Coins We Offer

Bath Spa Capital Ltd offers a range of gold coinage. Whether you are a collector putting together a definitive set or series or an investor looking for assets as a hedge against inflation, our wide-ranging inventory of gold coinage and knowledgeable team will cater to your needs. 

All of the coins offered by Bath Spa Capital are minted by central mints. A central mint is a facility that produces legal tender coinage, typically by a central bank or on behalf of the government such as The Royal Mint Ltd (a limited company wholly owned by Her Majesty’s Treasury). The benefit of such coins is that they have a face value. Whilst these face values are usually far superseded by the coins intrinsic value, it is this face value and status as legal tender which exempts a metal coin from Capital Gains Tax, just one of the benefits of investing in gold coins as opposed to gold bars.


Gold Britannia Coins

Britannia coins were first issued in 1987 to satisfy the demand for larger gold coins. They are so-called as the reverse features a depiction of Britannia, the personification of Great Britain. They are available in denominations of £800, £500, £200, £100, £50, £25, £10, £1 and 50 pence and have a pure gold content of 30 oz (933 grams), 5 oz (155.5 grams), 2 oz (62.2 grams), 1 oz (31.1 grams), 1/2 oz (15.5 grams), 1/4 oz (7.75 grams), 1/10 oz (3.11 grams), 1/20 oz (1.55 grams) and 1/40 oz (0.77 grams) respectively.

Reverse of a 2021 gold Britannia one hundred pounds


Gold Five Pounds

The Royal Mint offers the five pounds (£5) denomination in two types. There is the quintuple sovereign type which features Benedetto Pistrucci’s iconic St. George and the dragon design. This type was first minted in 1820 albeit as a pattern (a proposed coin that was never minted), it was minted under the subsequent monarchs for limited dates and these were typically proof coins. It was not until the year 1980 during the reign of Queen Elizabeth II that it has been struck almost every year to the current day. The other type of five pounds, is a typically commemorative coin that is struck for important anniversaries and events such as royal jubilees and birthdays and anniversaries such as the centenary of the end of World War 2. Both types of five pounds weigh 39.94 grams and have a pure gold content of 1.177 troy ounces (36.5 grams).

Reverses of a 2021 gold five pounds and quintuple sovereign


Gold Two Pounds

The Royal Mint also offers the gold two pounds (£2) denomination in two types, the double sovereign type which also features Benedetto Pistrucci’s iconic St. George and the dragon design and the commemorative type which are  typically struck for important anniversaries and events, some of this commemorative type are also struck in base metal for circulation. These two pounds weigh 15.96 grams and have a pure gold content of 14.63 grams.

Reverses of a 2021 gold double sovereign and two pounds


Gold Sovereign

The sovereign, the UK’s flagship gold coin, was first minted in 1817 and its design has not changed much over the last two centuries, featuring the monarch on the obverse and Benedetto Pistrucci’s St. George and the dragon on the reverse. Since its inception it has had a face value of one pound (£1) and a total weight of 7.98 grams, its pure gold content is 7.32 grams.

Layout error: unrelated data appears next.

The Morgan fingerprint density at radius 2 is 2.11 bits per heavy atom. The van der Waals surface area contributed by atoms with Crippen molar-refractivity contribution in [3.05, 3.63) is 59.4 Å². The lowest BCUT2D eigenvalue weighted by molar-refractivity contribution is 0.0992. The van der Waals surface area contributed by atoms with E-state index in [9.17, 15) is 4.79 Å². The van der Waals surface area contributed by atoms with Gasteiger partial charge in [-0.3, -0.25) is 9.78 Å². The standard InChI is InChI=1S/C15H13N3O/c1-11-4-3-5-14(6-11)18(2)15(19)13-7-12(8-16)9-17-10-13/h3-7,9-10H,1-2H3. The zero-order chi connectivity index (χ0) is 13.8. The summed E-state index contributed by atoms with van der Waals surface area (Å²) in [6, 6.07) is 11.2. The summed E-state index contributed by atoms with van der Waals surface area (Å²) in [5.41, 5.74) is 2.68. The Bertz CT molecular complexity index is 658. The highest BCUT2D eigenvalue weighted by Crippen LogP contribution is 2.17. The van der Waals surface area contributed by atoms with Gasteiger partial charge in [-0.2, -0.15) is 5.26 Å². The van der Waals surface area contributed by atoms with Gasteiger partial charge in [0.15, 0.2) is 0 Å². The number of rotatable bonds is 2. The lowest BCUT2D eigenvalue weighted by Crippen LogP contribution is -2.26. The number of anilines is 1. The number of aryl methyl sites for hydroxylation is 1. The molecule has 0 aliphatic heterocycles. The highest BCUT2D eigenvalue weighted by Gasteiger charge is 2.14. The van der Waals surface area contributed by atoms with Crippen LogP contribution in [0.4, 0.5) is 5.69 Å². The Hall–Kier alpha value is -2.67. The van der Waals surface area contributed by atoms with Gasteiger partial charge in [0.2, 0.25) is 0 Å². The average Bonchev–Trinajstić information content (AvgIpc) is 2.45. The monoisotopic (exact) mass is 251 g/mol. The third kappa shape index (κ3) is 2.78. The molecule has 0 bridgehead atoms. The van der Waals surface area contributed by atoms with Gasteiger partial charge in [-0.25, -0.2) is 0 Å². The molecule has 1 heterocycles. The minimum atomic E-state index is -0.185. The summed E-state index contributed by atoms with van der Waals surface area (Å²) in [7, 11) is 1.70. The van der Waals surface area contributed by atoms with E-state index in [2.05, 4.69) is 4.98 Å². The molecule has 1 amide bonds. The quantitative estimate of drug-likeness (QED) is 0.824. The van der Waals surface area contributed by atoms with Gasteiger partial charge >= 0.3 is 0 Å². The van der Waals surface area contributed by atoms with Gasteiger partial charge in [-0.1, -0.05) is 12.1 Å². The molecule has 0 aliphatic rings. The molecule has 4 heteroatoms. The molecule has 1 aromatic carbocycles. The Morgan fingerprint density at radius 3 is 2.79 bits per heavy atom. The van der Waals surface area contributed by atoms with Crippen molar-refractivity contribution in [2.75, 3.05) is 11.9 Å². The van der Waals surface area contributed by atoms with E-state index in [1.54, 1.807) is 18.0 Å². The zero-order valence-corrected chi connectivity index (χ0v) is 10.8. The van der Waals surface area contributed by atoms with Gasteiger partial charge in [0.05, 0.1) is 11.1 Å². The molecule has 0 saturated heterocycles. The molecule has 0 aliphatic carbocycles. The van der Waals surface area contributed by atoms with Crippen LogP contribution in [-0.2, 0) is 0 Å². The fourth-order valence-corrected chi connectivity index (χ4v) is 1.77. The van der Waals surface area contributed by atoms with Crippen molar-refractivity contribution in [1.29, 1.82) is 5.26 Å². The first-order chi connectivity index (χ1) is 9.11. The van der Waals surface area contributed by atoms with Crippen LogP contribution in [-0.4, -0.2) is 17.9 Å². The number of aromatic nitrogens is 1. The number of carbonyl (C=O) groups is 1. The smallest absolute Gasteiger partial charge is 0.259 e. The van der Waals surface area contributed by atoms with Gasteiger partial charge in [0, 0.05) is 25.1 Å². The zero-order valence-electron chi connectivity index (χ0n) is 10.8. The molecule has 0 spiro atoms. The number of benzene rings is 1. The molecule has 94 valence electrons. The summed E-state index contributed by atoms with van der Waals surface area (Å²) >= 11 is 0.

Reverse of a 2021 gold sovereign


Other Currency Issues

Proof coins have existed since the practice of minting coins by machine (as opposed to hand striking). The purpose of these proofs, or proof or records as they were once known, is to showcase the intricacies of a design and highlight the engraver's skill. Today, these coin dies are carved by machine using sophisticated computer technology. When a new design is approved for general circulation, a gold proof example is usually issued for collectors in very limited quantities. These denominations are the one pound, the "old round" type weighing 19.6 grams with a pure gold content of 17.97 grams, the newer dodecagonal types weights 17.72 grams with a pure gold content of 16.24 grams. Fifty pence, the older larger type weighs 26.32 grams with a pure gold content of 24.13 grams, the newer small size issued from 1997 weighs 15.5 grams with a pure gold content of 14.21 grams. Twenty pence weigh 9.74 grams with a pure gold content of 8.93 grams, ten pence weigh 12.65 grams with a pure gold content of 11.6 grams , five pence weigh 6.32 grams with a pure gold content of 5.59 grams, two pence weigh 13.96 grams with a pure gold content of 12.8 grams and one pence weigh 6.98 grams with a pure gold content of 6.4 grams.

Reverses of gold proof one pounds, fifty pence and one penny. 


Gold Piedfort Coins

A piedfort is a coin which is (usually) twice as thick and twice the weight of its regular counterpart, the obverse and reverse are unchanged as is the diameter of the coins. Piedfort is a combination of the French words pied (foot) and fort (heavy) which translates as 'heavy foot' which is an idiom of 'heavy weight'. Coins such as these are produced in very limited quantities and are usually struck to proof standards.

Thickness of a gold proof fifty pence versus a standard issue type 

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